Date: 2019-10-14

Electoral monarchy

(1,256 words)

Author(s): Asch, Ronald G.
1. Introduction and Holy Roman EmpireThe European monarchies of the Late Middle Ages and early modern period included not only the great hereditary kingdoms, such as France and England/Great Britain (see below, 2), and Castile, but also many electoral monarchies. Here, the crown was assigned by a vote of either a small circle of ecclesiastical and secular dignitaries, or the estates of the realm as a whole, or sometimes the entire nobility.Without doubt, the most important electoral monarchy was the Empire (Holy Roman Empire [of the German Nation]). The proce…
Date: 2019-10-14

Electoral scrutiny

(805 words)

Author(s): Marquardt, Bernd
The term electoral scrutiny describes the procedural review of the legality of a disputed election, especially to representative bodies or to a parliament. It first appears fully mature in the modern constitutional state, but primitive forms can be identified as early as the Estates General (Estates, assembly of) of the  Ancien Régime. The early modern procedure of examining the legitimacy of estates (Estates of the realm) or their delegates entitled to participate in a proto-parliamentary assembly (e.g. the  Reichstagor a regional diet - a  Landtag) may be viewed as a pred…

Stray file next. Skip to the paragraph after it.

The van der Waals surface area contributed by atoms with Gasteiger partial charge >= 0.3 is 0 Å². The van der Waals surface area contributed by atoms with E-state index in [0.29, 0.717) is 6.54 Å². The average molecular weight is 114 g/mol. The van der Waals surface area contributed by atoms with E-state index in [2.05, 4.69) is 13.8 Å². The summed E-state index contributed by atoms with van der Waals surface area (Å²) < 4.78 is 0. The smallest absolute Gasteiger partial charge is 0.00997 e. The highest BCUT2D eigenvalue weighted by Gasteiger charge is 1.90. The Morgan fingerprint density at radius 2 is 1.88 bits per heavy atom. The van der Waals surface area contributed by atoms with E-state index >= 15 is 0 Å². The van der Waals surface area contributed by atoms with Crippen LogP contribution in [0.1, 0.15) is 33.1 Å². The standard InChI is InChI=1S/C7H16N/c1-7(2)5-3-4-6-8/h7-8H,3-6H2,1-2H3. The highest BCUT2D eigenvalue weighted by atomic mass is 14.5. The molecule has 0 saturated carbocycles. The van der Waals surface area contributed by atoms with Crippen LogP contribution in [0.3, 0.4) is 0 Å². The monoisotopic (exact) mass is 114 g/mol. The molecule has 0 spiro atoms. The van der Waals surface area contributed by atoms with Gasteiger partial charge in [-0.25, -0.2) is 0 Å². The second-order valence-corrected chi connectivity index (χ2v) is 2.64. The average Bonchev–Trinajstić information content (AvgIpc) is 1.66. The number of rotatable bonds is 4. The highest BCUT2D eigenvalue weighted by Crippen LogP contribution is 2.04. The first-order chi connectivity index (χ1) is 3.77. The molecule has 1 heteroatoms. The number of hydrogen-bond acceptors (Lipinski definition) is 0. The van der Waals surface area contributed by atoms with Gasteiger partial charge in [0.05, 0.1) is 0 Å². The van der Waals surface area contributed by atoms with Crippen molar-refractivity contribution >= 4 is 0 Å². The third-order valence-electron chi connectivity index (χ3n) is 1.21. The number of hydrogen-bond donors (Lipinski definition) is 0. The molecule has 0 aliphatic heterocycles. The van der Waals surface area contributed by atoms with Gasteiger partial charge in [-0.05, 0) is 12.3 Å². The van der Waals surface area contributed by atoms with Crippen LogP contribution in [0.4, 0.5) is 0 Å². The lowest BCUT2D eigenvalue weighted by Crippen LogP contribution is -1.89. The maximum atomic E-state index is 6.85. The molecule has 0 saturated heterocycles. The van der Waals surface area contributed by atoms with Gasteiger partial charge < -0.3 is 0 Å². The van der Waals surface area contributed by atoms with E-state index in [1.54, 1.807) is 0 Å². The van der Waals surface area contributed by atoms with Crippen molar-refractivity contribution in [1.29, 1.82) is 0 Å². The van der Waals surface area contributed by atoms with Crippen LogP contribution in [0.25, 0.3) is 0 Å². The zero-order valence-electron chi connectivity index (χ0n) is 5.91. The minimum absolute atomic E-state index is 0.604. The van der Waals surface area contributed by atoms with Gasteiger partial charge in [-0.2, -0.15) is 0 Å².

Date: 2019-10-14

Electrical instruments

(804 words)

Author(s): Hochadel, Oliver
The phenomena of electricity, such as powerful discharges or long sparks, were not part of everyday experience in the early modern period and were first generated in experimental practice. From the outset, therefore, electrical science was wholly dependent on instruments. Before 1700, electricity was generated by rubbing together many different kinds of solid body. This, however, did not at first provide “stable” experimental conditions.The first to create those conditions, in London in the early 18th century, was the English scientist Francis Hauksbee, w…
Date: 2019-10-14

Electrical medicine

(871 words)

Author(s): Hochadel, Oliver